This is not a tutorial as such, just a bunch of notes for myself as I start to utilize flexbox more in my layouts, there is quite a lot of great guides with working layout interactive examples but I am not going that far here – so on with the properties…
Flexbox is best used with a container or parent element that has child elements or items. Flexbox uses mostly containing properties and values to control the inner items but also has child items to fine tune the layout.
Flexbox Container Properties.
Start off with the easy one – each container needs to have a flex value for the display property.
Row or Column
The next property is flex-direction which determines whether the child elements are arranged in a row (default) or stacked in a column. This arrangement or flow of content is also known as the main axis, whilst the opposite direction is known as the cross axis.
The reverse option swaps the layout order.
Wrap or no wrap
flex-wrap property determines if the child elements will wrap in the container or not wrap – elements that dont wrap may either shrink in width or disappear from the viewport.
flex-flow: row wrap
flex-direction and flex-wrap can be combined into the shorthand flex-flow property, just add the values together with a space.
This property positions the child items in the container, placing them at the start, at the end, the centre, centered with equal space or spaced from edge to edge with equal space.
Alignment of Items
So far the properties have dealt with the main axis, there are also a couple that deal with positioning in the cross axis – things get a little more complex here.
So here align-items will position the child elements in a vertical position if the container is set to a row and to a horizontal position if the container is set to a column. Sticking with the row positioning; flex-start will position the elements at the head of the row, flex-end will place them at the foot, center in the middle, baseline will line up the items to the text baseline and stretch will display the items from head to foot in the container by stretching them.
Depending on the value of align-content (next up), align-items will not always give expected results, align-items works best when the child elements are in one row or the row is set to nowrap.
One great technique here is vertically centering content – by setting justify-content and align-items to center the content is vertically centered.
Alignment of Content
align-content works best when there are items that span multiple rows and when the row is set to wrap, so a bit different to align-items as just previously described.
So align-content if in a row will position the child elements at the head, foot or center, or space them between the edges or from the edges and also stretch them to fit the container.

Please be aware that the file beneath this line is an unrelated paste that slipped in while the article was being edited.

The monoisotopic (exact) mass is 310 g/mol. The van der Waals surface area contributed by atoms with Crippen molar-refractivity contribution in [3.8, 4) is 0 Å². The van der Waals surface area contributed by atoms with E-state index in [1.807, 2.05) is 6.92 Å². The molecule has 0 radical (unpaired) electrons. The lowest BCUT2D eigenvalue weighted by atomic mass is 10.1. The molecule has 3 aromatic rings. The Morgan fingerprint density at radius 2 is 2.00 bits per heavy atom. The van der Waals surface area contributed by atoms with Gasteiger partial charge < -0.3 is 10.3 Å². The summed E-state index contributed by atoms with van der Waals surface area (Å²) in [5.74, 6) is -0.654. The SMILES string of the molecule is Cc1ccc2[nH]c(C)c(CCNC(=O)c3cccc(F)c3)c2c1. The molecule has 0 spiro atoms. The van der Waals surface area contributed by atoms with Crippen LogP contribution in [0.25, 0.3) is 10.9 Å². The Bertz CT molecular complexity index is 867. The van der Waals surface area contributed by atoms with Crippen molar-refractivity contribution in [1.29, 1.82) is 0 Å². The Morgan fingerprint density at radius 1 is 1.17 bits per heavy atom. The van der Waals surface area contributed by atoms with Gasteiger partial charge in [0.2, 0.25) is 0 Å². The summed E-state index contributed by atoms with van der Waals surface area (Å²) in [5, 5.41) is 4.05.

Flexbox Child Item Properties.
Flex Grow | Flex Shrink | Flex Basis
The properties flex-grow, flex-shrink and flex-basis come into play when a child element has no set width, kind of like width:auto, what they do is control whether an item will grow to fill the space or shrink to a size compared to its neighbours.
When flex:grow:1 is applied to a child item it will grow to fill the width of its containers, any subsequent flexible width item added alongside it also with a flex-grow:1 will have the same width in the row, if more items are added they will also have the same width. The items will grow or shrink in size dependant on how many items are in the row.
If you want a certain child element to be half the size of it’s surrounding elements in a row you can apply a flex:shrink value to it, so for it to appear half the size set it to 2.
flex-basis sets the items minimal width either in a pixel, em, rem, % value or as an auto value, this can be in conjunction with flex-shrink to set a minimal width on a shrinking item.
The above three properties can be applied as shorthand, for example…
flex: 1 0 200px
Here a child element with this applied is set to grow, not shrink and also has a minimum width of 200px.
You can set the order property on a child item, for example setting a value as -1 will push the item to the front of the row.
align-self when applied to a child sets the alignment similar to align-items in the containing element, so here you can apply a different alignment than its child siblings.
In all the above examples I have used just the main flex properties with no browser prefixes, whilst most modern browsers support flexbox you may want to throw in some backward compatability, for this I tend to use autoprefixing via Gulp which does it all for me by feeding in my style sheet and it adds the prefixes required for the other browsers.